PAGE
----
Dr. Blakely on Obstetrics, 1933
Binghamton's Famous Doctor
Pain Phenomena in Obstetrics
By: Stuart B. Blakely, M.D.
The travail of childbirth is as old as the race. Parturition is the only normal physiological process that is accompanied by pain. It is the most striking phenomenon in the practice of obstetrics. The information available on the subject is most meager and unsatisfactory. These facts justify a further inquiry into these pain phenomena.
Although pregnancy and the puerperium present interesting and important pain phenomena, the time at our disposal limits the discussion strictly to the pain phenomenon of labor. We are not concerned with the cause of their onset. We are not now interested in the motor and reflex phenomena of parturition, except to note that so close is the association of cause and effect in labor pain production that the word â€œpainsâ€ has become synonymous with uterine contraction. This paper will discuss only the subjective symptom of pain occurring during the course of childbirth. Let us, therefore, now proceed to the consideration of the causes, the characteristics, and the localization of the pains of labor.
The chief causes in their production are (1) uterine contraction; (2) consecutive stretching of the cervix with its attachments, the vagina, the perineum, and the vulvar orifice; and (3) pressure of the advancing fetus on the brim, contents, and walls of the pelvis with stretching of its joints. The pain is produced by pressure on or stretching of plexuses, trunks, and end organs of nerves carrying afferent impulses. The nerve supply of the uterus, cervix, and upper vagina is through the sympathetic system, that of the rest of the track and the pelvis through the spinal nerves. Pains of the first stage are due to uterine contraction and cervical dilatation; those of the pressure and stretching exerted by the advancing fetus on the birth canal; those of the third stage, almost solely to uterine contraction. The cases of labor pains, therefore, are near, if not quite, purely mechanical and traumatic. Two other elements that have been cited as possible causes in their production are the forcible contraction of the abdominal muscles most felt at their insertions, and an anemia of the lower spinal cord.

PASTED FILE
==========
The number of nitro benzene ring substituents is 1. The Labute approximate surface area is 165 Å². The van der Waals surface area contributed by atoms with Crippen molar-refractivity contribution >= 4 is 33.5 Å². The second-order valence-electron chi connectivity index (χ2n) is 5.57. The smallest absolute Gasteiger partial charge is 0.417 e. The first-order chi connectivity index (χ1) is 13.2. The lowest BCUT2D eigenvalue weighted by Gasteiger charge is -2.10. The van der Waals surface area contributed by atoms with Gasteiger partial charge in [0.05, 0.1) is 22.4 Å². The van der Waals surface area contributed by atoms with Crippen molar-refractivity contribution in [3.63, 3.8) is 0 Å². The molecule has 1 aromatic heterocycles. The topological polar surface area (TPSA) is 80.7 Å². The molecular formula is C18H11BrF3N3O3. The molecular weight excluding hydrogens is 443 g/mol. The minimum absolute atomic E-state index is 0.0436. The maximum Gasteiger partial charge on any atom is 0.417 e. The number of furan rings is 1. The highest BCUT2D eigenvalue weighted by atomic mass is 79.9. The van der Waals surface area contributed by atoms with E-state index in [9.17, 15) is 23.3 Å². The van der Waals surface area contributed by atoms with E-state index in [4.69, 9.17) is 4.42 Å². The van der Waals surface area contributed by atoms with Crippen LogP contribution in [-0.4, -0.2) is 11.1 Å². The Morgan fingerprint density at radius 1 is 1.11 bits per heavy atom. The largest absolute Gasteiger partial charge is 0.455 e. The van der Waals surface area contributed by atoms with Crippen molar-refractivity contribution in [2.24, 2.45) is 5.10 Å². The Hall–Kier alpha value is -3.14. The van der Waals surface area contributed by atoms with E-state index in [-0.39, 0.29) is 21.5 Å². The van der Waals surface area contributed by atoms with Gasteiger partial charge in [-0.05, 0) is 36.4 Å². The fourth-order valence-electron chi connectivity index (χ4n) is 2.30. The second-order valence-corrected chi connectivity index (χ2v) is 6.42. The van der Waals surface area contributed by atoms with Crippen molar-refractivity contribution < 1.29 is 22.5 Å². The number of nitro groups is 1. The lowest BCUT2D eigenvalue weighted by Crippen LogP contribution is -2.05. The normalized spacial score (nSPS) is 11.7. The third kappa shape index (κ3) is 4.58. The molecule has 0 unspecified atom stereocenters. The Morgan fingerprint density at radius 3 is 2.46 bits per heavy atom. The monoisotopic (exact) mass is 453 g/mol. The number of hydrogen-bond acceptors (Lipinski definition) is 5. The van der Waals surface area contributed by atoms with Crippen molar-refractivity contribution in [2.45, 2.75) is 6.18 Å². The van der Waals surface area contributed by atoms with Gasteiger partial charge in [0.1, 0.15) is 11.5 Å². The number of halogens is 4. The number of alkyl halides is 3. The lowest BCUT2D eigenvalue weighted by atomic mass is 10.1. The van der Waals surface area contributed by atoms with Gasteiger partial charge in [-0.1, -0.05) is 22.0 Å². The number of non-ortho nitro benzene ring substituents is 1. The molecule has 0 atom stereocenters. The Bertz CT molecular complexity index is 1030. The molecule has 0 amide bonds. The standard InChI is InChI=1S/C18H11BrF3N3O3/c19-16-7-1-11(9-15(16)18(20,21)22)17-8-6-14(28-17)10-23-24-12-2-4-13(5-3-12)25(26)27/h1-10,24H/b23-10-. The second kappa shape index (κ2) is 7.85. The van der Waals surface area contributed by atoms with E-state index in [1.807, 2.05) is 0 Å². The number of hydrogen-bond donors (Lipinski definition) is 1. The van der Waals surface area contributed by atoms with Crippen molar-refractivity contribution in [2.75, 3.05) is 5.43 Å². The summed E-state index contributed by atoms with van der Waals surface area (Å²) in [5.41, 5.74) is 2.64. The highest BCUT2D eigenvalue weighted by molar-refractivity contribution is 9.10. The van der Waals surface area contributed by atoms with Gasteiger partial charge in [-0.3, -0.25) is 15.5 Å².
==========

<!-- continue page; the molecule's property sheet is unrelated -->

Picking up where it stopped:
Certain characterizes have been described as being peculiar to the pains of labor. They are associated with forcible uterine contractions. They are more or less intermittent with increasing severity, lengthening duration and lessening intervals as the labor proceeds. They are often called involuntary, a term that really refers to their cause, for all pain is involuntary. The older writers classified them in the four following groups, in order of their appearance: 1. Praesagientes, or foreboding pains that occur during early dilatations up to a diameter of 1 to 2 cm. The French writers' term â€œtouchesâ€ biting or annoying pains. 2. Praesagientes, or preparing pains, during which full cervical dilatation takes place. This is the so-called â€œperiod of despair,â€ for toward its close the suffering is often acute. 3. Propellants, or propelling pains. The pain of uterine contraction beside the element of colic peculiar to forcible contraction of any hollow viscus with smooth muscle walls against resistance is more often described as dull and heavy, less often as sharp. The pain of cervical dilatation is usually complained of as breaking. The pain of the pressure and stretching, bursting, shooting, etc., depending somewhat on the tissue or tissues involved at any given moment. These terms are descriptive, but indefinite, as are all terms used to describe painful sensations. We can do no better.